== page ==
My 1950s childhood world was pretty much bounded by the Whanganui River and Goat Valley, broken only by car journeys up the dreaded Parapara and long summer bach holidays at Foxton Beach. Television hadn’t yet arrived, let alone broadband. The Sarjeant was like a fairy-tale palace and whole idea of Europe and centuries old art was simply incomprehensible. I plundered the shelves at the city library, then housed in the Alexander building, to find out more.
Later, the story of The Wrestlers’ arrival at the Sarjeant in time for its celebrated opening in 1919 provided a window to the people and culture of early 20th century Whanganui. And in the art capitals of Europe on my late OE, I traced the roots of ancient cultures that gave rise to the artistic ideal from which sprang the original Wrestlers marble sculpture in third century BC Greece.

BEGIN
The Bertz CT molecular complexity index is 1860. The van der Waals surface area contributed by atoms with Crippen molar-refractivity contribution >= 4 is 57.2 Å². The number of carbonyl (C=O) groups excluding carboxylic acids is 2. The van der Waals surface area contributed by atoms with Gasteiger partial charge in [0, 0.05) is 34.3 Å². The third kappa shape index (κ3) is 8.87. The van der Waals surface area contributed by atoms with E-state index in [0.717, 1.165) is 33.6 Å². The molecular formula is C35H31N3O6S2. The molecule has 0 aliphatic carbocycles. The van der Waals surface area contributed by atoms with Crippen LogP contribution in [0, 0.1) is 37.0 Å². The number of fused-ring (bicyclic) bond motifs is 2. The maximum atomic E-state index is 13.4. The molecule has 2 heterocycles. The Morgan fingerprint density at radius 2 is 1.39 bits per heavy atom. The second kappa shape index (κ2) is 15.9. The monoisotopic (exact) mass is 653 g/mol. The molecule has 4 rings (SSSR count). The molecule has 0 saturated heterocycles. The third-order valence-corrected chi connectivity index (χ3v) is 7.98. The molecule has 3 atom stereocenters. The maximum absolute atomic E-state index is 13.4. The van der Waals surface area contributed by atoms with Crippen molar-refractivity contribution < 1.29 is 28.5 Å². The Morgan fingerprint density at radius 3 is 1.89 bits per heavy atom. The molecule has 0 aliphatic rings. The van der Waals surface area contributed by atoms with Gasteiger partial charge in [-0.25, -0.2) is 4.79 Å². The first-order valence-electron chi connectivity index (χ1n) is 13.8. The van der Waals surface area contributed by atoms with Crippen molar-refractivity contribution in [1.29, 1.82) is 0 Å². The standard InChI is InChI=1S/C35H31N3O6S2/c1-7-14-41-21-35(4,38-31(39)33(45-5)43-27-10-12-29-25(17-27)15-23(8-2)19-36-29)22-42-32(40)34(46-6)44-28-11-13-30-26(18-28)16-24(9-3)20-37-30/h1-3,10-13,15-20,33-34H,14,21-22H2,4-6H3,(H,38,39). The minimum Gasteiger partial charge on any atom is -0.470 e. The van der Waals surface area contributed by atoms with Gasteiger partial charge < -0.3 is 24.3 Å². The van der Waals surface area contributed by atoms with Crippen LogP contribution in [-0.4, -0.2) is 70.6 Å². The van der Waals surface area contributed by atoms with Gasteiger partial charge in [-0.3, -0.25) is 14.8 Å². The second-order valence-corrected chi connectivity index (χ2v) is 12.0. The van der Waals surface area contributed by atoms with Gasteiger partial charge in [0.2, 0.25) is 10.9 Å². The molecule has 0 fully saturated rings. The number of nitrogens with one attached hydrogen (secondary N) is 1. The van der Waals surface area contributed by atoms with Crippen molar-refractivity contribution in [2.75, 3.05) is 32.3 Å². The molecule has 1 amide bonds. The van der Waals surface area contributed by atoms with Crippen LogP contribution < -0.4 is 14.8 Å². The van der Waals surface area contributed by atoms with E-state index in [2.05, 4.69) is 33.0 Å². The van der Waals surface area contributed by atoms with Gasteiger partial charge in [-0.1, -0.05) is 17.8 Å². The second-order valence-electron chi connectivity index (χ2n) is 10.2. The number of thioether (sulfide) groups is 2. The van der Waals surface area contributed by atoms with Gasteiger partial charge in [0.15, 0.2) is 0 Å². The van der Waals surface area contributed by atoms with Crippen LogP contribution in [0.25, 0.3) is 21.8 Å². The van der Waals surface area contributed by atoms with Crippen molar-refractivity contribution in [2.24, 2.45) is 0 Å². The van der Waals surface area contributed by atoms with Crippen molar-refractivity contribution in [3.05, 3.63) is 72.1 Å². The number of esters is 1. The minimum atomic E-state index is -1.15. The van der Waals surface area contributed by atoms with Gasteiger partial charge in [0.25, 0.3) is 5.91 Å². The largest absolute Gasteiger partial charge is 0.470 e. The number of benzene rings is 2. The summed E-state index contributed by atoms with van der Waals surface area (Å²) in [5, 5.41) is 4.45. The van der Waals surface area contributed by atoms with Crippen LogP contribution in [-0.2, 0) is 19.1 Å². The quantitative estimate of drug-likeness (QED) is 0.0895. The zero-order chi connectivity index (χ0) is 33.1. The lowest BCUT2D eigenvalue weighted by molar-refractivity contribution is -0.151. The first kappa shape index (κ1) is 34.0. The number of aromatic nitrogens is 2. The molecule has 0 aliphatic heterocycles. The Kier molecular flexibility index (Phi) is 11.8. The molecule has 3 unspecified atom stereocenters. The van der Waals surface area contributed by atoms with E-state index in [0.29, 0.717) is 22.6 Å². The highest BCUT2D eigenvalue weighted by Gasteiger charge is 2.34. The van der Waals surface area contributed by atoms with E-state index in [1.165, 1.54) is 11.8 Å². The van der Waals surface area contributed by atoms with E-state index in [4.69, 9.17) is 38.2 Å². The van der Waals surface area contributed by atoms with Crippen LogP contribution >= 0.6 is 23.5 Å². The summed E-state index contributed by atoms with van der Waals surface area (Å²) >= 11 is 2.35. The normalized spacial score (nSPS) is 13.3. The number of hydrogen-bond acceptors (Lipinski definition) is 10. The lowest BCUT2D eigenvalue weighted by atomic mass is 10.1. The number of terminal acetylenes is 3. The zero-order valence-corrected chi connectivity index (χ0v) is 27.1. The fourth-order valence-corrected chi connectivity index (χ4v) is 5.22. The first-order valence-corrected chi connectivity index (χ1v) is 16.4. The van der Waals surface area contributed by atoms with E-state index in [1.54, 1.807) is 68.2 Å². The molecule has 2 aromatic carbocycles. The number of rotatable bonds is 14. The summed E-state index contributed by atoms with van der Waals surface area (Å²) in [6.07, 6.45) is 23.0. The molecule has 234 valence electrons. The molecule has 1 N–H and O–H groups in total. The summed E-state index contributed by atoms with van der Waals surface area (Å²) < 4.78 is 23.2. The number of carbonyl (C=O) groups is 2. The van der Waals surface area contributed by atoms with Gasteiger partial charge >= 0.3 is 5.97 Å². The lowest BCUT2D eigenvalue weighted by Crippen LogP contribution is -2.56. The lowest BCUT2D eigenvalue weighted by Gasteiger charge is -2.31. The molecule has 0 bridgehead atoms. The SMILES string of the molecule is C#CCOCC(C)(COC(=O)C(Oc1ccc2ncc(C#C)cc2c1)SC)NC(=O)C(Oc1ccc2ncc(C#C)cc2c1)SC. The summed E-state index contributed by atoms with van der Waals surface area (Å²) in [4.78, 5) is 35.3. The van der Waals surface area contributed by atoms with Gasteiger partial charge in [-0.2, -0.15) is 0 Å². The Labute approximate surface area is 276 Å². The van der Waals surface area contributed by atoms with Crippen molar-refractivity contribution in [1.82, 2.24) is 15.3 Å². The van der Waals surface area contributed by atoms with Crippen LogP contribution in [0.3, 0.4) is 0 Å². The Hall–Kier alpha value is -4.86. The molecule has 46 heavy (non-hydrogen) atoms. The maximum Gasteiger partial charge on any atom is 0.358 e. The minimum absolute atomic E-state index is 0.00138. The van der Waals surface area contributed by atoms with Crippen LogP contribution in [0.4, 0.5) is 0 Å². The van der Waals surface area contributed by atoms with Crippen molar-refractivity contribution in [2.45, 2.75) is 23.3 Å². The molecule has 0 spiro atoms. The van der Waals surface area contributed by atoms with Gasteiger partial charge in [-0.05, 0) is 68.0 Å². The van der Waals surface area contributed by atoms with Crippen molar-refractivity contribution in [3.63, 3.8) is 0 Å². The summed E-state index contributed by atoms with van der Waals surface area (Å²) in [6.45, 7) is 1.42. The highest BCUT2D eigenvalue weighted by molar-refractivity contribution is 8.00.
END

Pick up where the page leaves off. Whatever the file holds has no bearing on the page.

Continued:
‘Our’ Wrestlers, a three-quarter sized copy of the Greek original, was purchased from an Italian sculptor’s studio by benefactors of the time who were continuing Henry Sarjeant’s legacy. The move to its temporary home among the library books is only the second time in nearly 100 years that the sculpture has left the Sarjeant Gallery and the plan is for it to remain at the library until the earthquake strengthening and extension project is complete.
Meanwhile Sarjeant on the Quay, with its fantastic current exhibitions, is doing a great job of helping keep Whanganui’s reputation as a centre for art alive during the Sarjeant redevelopment project, while providing our youngsters with their first early art encounters and safely housing the nationally significant collection.
But I want future generations to be able to take their first tentative steps into the world of art, artists and their history in an architecturally stunning gallery that they can be proud of. It will be known nationally and internationally and will provide a safe home for the treasures of the Sarjeant collection including, of course, the awesome Wrestlers.